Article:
After all of one game Blazer Nation seems to be tilting left and right. I guess I understand with Oden's injury, the Most Hated Team In The Universe TM beating us senseless on opening night, and our revered stars laying an ostrich-sized egg on national TV. But honestly, we've been talking for months about how brutal the early schedule is. You're going to have to expect a little more of this before things get sunny. (They will...just hold on!) To help through this stretch, though, here's a three-part prescription for the Blazers, an inoculation of sorts against the swarm of flu-like bugs that are about to assault us. It won't keep us from getting flattened but it might keep the symptoms from turning fatal.
1. Remember that this is Lamarcus Aldridge's scoring team.
Clearly the Blazers need some inside scoring to go along with their jump-shooters and slashers. Greg Oden is certainly part of the solution, but he's injured and his offense is too raw to be depending on night in and night out. In the blitz of Oden media it's easy to forget that Lamarcus Aldridge is still on this team. Not only that, he's worked for the last couple years on his body, on his moves, and on his scoring touch. You're not knighting a rookie here. This guy has earned it. So give him a bunch of touches and let him work. Don't forget that he can score inside and out either. Set the boy up in the post every now and again. Yes, Brandon Roy is still the heart of the team but Brandon functions best when he doesn't have to carry the scoring all game long. One of the few bright spots to Oden being out is that the team can again establish Lamarcus as the guy on whom Roy can depend.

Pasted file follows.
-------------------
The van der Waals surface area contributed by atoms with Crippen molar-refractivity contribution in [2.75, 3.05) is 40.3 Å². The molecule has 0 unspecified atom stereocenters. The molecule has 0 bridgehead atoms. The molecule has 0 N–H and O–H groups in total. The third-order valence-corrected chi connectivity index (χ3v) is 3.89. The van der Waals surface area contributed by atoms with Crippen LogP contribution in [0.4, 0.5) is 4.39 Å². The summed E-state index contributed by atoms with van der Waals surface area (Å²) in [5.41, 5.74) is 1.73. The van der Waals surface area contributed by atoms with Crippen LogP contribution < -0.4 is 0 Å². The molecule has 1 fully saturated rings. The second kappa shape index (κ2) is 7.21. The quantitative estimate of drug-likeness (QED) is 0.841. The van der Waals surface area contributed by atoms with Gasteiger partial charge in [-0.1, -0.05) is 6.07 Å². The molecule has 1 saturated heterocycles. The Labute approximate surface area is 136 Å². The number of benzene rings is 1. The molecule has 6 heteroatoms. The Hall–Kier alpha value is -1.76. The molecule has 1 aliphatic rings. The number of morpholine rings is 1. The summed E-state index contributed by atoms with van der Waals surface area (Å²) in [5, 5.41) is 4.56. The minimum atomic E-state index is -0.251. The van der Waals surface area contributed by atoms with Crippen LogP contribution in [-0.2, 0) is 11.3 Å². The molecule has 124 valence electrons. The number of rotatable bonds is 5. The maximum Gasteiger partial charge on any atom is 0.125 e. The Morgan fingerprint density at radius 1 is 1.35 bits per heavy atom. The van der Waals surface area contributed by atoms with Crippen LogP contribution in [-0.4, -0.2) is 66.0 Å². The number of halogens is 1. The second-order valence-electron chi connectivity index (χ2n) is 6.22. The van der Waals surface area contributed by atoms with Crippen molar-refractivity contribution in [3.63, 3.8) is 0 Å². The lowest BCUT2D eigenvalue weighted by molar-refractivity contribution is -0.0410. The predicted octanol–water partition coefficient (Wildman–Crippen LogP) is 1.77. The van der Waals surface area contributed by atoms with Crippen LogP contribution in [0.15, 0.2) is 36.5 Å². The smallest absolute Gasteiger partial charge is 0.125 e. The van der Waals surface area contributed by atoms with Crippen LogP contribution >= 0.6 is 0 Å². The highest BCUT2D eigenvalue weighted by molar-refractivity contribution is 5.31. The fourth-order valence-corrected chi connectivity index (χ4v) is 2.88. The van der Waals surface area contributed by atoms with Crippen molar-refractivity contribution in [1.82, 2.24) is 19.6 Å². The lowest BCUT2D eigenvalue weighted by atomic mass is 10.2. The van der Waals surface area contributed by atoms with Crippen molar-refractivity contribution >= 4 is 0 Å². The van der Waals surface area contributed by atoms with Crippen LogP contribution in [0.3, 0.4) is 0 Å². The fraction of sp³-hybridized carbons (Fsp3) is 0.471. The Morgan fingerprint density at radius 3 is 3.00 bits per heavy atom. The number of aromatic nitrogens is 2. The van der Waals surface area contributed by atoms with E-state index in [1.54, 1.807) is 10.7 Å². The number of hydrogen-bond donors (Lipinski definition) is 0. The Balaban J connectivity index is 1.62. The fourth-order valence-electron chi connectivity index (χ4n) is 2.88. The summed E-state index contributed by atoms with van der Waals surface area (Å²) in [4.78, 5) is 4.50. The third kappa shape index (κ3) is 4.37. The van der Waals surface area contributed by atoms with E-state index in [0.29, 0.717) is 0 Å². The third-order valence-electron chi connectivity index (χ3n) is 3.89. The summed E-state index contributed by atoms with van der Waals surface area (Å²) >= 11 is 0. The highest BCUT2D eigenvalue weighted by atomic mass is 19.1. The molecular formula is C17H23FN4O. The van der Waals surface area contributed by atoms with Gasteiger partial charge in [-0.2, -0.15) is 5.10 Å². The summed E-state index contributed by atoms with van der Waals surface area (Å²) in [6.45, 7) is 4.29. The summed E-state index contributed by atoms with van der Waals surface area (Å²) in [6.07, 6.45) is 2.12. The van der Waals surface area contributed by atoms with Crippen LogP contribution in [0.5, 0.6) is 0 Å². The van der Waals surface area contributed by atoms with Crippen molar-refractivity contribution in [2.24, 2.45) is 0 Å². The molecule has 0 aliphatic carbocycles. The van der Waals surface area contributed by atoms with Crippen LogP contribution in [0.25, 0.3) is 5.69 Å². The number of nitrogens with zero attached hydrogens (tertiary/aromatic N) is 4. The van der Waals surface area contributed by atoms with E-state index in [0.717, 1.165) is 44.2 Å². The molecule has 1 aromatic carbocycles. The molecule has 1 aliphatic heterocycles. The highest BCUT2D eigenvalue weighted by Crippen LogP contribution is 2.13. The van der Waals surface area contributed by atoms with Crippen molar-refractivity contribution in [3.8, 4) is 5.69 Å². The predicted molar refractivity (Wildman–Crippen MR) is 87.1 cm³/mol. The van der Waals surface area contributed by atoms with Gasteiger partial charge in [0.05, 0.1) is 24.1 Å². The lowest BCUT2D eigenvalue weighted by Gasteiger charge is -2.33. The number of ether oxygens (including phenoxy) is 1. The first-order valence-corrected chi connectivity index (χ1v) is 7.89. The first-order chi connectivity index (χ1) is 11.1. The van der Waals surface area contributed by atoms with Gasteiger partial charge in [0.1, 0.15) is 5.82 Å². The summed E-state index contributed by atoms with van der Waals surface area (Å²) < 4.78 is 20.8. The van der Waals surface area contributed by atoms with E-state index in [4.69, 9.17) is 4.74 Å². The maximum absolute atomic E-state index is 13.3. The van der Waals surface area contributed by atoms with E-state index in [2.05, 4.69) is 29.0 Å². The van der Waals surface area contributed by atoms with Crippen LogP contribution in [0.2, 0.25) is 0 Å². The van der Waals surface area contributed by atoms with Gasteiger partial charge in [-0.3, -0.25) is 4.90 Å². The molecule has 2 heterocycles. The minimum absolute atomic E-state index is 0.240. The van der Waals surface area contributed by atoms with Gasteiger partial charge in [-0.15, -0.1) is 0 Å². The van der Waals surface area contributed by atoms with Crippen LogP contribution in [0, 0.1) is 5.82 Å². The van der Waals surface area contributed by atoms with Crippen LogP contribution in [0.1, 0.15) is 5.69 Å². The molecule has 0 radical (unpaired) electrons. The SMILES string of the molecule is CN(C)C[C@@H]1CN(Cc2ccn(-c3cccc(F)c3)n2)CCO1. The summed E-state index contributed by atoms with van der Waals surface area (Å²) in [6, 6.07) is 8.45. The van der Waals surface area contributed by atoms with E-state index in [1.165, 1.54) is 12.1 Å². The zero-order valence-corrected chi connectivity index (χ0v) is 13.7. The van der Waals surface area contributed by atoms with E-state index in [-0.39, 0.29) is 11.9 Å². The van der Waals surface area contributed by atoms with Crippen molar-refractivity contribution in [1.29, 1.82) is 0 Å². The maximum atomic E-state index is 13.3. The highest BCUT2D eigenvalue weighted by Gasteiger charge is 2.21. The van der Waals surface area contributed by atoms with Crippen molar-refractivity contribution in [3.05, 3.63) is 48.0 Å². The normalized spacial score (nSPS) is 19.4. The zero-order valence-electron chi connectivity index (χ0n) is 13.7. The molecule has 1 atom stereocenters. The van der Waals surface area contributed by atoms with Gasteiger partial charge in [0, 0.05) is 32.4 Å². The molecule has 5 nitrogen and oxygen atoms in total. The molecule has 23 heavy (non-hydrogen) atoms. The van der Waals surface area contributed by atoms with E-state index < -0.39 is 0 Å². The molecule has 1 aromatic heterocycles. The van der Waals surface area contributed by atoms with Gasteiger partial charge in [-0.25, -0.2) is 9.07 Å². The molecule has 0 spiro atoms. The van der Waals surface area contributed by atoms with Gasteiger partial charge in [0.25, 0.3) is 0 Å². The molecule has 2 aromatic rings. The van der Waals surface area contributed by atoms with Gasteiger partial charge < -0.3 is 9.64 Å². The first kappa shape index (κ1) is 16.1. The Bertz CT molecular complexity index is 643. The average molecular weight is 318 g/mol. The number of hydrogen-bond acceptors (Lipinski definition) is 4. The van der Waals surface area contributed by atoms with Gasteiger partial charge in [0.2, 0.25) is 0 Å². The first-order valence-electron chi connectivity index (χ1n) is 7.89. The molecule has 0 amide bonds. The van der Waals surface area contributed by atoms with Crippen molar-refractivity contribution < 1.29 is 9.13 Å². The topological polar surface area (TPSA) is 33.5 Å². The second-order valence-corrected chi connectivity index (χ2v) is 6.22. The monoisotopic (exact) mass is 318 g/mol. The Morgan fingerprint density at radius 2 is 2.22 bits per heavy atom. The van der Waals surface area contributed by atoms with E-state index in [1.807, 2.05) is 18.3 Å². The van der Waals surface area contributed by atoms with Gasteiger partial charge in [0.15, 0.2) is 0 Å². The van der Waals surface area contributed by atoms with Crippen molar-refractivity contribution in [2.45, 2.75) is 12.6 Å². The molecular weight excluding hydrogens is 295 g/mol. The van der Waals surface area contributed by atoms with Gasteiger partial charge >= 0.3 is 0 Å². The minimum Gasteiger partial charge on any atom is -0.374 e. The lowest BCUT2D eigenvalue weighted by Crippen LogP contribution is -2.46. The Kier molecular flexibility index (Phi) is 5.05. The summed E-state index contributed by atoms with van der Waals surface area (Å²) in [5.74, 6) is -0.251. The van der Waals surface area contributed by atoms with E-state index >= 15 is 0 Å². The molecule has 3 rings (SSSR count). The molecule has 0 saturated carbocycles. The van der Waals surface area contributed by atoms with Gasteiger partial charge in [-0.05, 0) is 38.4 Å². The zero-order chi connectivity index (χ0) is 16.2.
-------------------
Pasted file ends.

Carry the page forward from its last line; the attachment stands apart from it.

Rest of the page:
2. Fix the fast break, please!
The opening game didn't strike me as hard as it did some folks. It looked awful, sure, but it wasn't like you saw a hundred recurring reasons why the Blazers will stink this year. Most of the problems Portland had were either because of the quality of the opponent or because of strange bounces of the ball. Neither will be repeated often. One aspect of the game that amazed (horrified?) me, however, was how badly the Blazers ran the fast break during the few opportunities they had. I am on record saying I have never seen an NBA team run the break worse than last year's Blazer squad. Tuesday night's game didn't exactly inspire confidence that this year's team will be better.
Running the break properly is not that difficult. There are two basic rules. First, the dribbler should not run right down the middle of the court but instead approach the basket at an angle. Second, anyone running with him should be spaced out wide.